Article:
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Platform: Windows / Database: Access / Language: C++

Several years ago I had a Windows app that uses a database and I just installed an empty database as part of the install process. The database had all of the queries and macros I needed.

I am wondering what the current best practice for this sort of thing is: Do you build the database on first use and populate the macros etc or is the method I did a few years ago still an option. I have limited number of users (< 100) at about 10 locations.

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You have users in 10 locations with separate data and separate apps or do you share the data amongst the users? –  buckbova Jul 23 '10 at 3:16
No sharing is not allowed (paranoid folks). No networking capability among the computers. each person does his/her things and only sharing is up the chain. –  Skip Jul 23 '10 at 3:28
Does this question have anything at all to do with Access except for the tag? The question certainly doesn't mention anything. –  David-W-Fenton Jul 23 '10 at 20:38
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3 Answers

up vote 2 down vote accepted

Without knowing more about your requirements I can only recommend a general strategy of creating the DB from scripts during installation (preferred) or at first run (less preferred). If you're talking about a desktop app where each installation has it's own DB instance, then you can still get away with Access .mdb files -- although I would recommend trading up to SQL Express and creating a new DB from scripts. Using Access seems to bring a few headaches around distributing the right Jet/ACE drivers and avoiding DLL hell. SQL Express lets you stick to T-SQL instead of Access' pseudo-SQL, and will make it much easier if you do decide to migrate to a centralized server.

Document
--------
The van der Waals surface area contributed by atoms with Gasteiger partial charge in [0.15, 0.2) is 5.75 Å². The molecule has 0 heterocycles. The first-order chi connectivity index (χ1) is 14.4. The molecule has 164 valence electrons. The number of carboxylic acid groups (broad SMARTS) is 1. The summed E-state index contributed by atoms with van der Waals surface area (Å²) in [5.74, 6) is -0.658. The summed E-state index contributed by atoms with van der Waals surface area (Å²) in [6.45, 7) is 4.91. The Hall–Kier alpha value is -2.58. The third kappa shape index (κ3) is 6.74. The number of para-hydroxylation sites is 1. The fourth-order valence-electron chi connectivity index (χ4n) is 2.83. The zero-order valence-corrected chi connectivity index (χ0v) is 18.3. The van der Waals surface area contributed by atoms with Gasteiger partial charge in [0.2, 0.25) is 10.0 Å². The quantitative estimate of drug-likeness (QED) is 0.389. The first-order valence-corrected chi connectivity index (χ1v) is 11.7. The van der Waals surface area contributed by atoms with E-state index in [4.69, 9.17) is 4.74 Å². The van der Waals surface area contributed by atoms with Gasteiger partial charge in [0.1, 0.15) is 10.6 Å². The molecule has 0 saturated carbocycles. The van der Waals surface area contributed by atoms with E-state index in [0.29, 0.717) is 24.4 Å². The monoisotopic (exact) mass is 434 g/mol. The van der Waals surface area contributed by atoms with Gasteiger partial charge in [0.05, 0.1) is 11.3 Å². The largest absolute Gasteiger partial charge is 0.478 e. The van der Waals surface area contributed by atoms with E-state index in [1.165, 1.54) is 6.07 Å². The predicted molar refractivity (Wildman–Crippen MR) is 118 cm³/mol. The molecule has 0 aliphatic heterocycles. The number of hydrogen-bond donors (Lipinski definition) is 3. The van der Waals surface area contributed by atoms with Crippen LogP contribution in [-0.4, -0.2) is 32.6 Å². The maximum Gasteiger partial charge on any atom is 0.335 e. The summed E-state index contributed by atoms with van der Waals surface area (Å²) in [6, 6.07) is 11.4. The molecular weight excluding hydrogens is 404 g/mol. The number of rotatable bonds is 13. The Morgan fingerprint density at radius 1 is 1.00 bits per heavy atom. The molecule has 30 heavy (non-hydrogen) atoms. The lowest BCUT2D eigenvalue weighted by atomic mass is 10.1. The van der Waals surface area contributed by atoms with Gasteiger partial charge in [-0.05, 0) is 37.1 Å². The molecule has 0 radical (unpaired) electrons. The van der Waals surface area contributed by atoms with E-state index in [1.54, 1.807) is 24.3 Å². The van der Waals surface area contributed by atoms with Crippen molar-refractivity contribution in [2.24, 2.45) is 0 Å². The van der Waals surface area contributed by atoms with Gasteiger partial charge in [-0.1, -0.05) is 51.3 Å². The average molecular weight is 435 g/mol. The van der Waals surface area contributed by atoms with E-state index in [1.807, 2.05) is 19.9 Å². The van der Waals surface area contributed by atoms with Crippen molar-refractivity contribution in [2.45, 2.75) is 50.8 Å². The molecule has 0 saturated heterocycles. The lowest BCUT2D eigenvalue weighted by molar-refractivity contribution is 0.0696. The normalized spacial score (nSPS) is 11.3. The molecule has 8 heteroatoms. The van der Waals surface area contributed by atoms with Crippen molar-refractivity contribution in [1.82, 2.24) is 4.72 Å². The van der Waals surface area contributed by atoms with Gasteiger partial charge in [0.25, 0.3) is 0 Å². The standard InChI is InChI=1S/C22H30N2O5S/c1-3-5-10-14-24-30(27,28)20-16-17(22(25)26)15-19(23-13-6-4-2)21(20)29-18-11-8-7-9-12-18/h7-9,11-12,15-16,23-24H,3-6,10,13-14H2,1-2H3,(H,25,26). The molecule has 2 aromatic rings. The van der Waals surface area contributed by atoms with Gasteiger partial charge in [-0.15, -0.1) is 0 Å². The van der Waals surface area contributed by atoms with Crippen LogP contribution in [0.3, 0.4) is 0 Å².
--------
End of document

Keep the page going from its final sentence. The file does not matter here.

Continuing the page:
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Thanks. I will definitely move to SQL Express. I wasn't sure just how to 'distribute' the black database. But it seems that building it from scripts is a good solution. –  Skip Jul 23 '10 at 3:26
Another bonus with scripts is that you've got something text-based that you can check into source control, diff, etc. –  Matt Jul 23 '10 at 3:41
I think version control is a major reason for doing this. Thanks once again. –  Skip Jul 23 '10 at 3:45
Um, I'm not sure about this assertion of Jet/ACE drivers. If you use MDB format, you're golden on all platforms. It is only ACCDB format where you have to install the drivers yourself, but they are available for download separately, so this isn't a terribly big deal, as long as you can install them. –  David-W-Fenton Jul 23 '10 at 20:37
We hit a snag last year on a project where we needed to lay down the new Office 2010 ACE x64 drivers in one installation scenario, and we were using .MDBs. It's possible that our analysis was incorrect, but it was troublesome nonetheless. So that's the headache I was referring to. –  Matt Jul 23 '10 at 20:47
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You should definitely check out SQL Server Compact, it's a robust database with a very small footprint

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Intranet web app, vpn for external users, sql server backend.

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But I dont want all the costs of running VPN and webservers. People are still using desktop apps right? –  Skip Jul 23 '10 at 3:13
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